What’s not so clear is why you or I would be excited by all this.
A familiar story
In the mundane world, most of us are grappling with things like a pandemic, a climate emergency, and mass human-induced species extinction. We are struggling to understand what a good life looks like with technology we’ve already adopted (mobile devices, social media and global connectivity are linked to many unwanted effects such as anxiety and stress).
So why would we get excited about tech companies investing untold billions in new ways to distract us from the everyday world that gives us air to breathe, food to eat and water to drink?
Metaverse-style ideas might help us organise our societies more productively. Shared standards and protocols that bring disparate virtual worlds and augmented realities into a single, open metaverse could help people work together and cut down on duplication of effort.
In South Korea, for example, a “metaverse alliance” is working to persuade companies and government to work together to develop an open national VR platform. A big part of this is finding ways to blend smartphones, 5G networks, augmented reality, virtual currencies and social networks to solve problems for society (and, more cynically, make profits).
Similar claims for sharing and collaboration were made in the early days of the internet. But over time the early promise was swept aside by the dominance of large platforms and surveillance capitalism.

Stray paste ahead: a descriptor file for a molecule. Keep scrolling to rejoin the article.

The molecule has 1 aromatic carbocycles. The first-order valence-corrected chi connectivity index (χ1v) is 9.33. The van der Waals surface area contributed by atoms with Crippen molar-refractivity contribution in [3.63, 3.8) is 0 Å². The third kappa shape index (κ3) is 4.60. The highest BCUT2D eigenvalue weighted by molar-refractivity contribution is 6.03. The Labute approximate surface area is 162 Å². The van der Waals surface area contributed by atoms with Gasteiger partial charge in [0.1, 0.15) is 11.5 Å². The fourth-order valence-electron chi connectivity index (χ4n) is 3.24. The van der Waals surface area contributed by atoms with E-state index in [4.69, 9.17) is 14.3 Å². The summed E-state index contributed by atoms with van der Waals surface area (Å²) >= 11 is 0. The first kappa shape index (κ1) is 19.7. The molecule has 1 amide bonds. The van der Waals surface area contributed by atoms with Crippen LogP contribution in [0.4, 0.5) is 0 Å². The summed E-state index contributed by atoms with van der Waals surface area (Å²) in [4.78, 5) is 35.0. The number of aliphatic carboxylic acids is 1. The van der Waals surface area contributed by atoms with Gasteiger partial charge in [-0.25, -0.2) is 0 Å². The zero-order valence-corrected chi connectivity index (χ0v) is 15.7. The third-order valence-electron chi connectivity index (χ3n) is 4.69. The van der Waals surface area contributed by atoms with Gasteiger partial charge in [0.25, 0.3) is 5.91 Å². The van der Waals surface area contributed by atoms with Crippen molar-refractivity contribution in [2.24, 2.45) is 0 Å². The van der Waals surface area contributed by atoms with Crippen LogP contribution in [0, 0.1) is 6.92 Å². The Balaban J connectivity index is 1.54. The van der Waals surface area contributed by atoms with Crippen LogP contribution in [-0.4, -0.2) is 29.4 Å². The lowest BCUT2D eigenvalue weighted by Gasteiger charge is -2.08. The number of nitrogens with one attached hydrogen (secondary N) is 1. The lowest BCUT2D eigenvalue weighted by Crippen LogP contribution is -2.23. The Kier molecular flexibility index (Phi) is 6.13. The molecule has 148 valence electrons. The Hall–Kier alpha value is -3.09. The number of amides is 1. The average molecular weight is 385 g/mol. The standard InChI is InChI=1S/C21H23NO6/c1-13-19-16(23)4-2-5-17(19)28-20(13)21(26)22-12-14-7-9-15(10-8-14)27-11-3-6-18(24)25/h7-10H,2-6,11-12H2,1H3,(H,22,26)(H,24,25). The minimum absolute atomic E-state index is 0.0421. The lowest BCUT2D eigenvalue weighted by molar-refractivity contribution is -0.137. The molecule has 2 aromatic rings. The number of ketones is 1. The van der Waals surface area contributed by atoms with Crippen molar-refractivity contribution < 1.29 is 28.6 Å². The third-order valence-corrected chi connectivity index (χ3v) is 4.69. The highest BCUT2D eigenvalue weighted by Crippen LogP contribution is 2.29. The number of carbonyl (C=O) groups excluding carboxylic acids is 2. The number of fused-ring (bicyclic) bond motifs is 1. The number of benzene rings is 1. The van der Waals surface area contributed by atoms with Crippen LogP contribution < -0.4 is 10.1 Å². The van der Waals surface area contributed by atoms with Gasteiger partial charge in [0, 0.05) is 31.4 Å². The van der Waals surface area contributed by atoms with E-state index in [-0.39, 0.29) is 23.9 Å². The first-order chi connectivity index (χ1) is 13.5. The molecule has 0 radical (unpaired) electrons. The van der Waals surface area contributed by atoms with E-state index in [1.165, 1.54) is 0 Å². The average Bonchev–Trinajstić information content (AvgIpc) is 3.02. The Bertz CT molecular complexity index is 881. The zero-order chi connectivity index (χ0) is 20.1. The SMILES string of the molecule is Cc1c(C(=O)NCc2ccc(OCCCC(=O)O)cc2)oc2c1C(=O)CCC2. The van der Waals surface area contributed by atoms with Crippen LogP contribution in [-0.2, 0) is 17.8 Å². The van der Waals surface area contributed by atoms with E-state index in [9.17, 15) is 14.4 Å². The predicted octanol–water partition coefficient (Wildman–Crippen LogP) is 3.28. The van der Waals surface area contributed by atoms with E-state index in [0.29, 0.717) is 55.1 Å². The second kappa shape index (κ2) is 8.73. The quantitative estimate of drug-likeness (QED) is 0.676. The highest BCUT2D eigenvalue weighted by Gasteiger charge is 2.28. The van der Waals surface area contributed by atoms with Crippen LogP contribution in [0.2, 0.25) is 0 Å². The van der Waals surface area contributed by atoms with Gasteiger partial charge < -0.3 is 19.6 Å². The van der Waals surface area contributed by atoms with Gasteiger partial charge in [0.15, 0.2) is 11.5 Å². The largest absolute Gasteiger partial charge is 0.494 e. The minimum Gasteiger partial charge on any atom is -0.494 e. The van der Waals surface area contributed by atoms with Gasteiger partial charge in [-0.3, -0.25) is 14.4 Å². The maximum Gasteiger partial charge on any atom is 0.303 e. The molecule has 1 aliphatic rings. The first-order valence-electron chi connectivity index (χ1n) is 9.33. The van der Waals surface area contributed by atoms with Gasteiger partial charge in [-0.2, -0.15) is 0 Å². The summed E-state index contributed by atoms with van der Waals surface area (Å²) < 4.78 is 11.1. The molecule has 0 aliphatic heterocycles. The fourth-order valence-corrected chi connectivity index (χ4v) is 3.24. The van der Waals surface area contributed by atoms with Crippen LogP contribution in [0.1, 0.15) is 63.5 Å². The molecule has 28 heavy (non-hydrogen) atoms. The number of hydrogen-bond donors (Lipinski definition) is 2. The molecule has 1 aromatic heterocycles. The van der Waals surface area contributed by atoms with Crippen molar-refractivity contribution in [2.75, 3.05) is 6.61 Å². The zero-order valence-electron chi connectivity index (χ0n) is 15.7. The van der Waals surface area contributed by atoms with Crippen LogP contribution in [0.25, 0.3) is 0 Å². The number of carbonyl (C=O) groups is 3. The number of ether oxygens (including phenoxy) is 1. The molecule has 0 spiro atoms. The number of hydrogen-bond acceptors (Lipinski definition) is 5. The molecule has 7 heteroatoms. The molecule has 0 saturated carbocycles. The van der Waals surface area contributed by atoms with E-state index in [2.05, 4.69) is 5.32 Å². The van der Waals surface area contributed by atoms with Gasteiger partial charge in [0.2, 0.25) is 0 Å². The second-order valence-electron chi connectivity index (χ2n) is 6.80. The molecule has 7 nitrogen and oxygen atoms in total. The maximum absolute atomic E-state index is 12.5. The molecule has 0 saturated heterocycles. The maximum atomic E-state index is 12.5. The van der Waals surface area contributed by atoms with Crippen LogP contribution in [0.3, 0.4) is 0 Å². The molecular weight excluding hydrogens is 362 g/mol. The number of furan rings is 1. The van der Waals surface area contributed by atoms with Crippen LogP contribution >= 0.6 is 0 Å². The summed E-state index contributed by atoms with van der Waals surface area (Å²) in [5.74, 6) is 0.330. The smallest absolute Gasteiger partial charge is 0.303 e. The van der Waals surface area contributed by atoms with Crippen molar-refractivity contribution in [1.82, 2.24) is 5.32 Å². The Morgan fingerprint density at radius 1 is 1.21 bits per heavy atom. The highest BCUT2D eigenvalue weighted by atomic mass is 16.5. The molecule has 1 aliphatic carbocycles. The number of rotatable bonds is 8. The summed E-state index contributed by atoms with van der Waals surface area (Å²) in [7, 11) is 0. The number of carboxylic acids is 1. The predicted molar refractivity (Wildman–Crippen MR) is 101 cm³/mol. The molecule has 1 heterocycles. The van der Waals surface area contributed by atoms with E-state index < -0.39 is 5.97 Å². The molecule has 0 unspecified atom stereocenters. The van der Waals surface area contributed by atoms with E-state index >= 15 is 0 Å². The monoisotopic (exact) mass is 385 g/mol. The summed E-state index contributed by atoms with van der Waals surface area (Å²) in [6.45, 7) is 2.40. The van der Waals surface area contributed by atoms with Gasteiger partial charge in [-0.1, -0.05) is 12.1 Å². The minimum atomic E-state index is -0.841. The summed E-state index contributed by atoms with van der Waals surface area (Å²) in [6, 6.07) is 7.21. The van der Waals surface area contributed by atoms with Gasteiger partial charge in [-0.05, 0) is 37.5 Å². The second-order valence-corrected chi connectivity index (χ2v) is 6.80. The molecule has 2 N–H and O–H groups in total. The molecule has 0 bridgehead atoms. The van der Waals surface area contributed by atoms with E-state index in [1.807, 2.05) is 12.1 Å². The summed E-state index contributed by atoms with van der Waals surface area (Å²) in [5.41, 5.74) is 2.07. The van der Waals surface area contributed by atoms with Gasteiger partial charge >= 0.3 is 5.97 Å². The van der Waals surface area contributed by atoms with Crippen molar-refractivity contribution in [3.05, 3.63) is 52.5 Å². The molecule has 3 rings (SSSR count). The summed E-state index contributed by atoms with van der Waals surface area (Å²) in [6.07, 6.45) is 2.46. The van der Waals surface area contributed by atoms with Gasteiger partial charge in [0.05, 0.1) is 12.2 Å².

The internet has been wildly successful in connecting people all around the world to one another and functioning as a kind of modern Library of Alexandria to house vast stores of knowledge. Yet it has also increased the privatisation of public spaces, invited advertising into every corner of our lives, tethered us to a handful of giant companies more powerful than many countries, and led to the virtual world consuming the physical world via environmental damage.
Beyond the one-world world
The deeper problems with the metaverse are about the kind of worldview it would represent.
In one worldview, we we can think of ourselves as passengers inside a singular reality that is like a container for our lives. This view is probably familiar to most readers, and it also describes what you see on something like Facebook: a “platform” that exists independently of any of its users.
In another worldview, which sociologists suggest is common in Indigenous cultures, each of us creates the reality that we live in through what we do. Practices such as work and rituals connect people, land, life and spirituality, and together create reality.
A key problem with the former view is that it leads to a “one-world world”: a reality that does not permit other realities. This is what we see already on existing platforms.
The current version of Facebook may increase your ability to connect to other people and communities. But at the same time it limits how you connect to them: features such as six preset “reactions” to posts and content chosen by invisible algorithms shape the entire experience. Similarly, a game like PlayerUnknown’s Battlegrounds (with more than 100 million active users) allows limitless possibilities for how a game might play out – but defines the rules by which the game can be played.
The idea of a metaverse, by shifting even more of our lives onto a universal platform, extends this problem to a deeper level. It offers us limitless possibility to overcome the constraints of the physical world; yet in doing so, only replaces them with constraints imposed by what the metaverse will allow.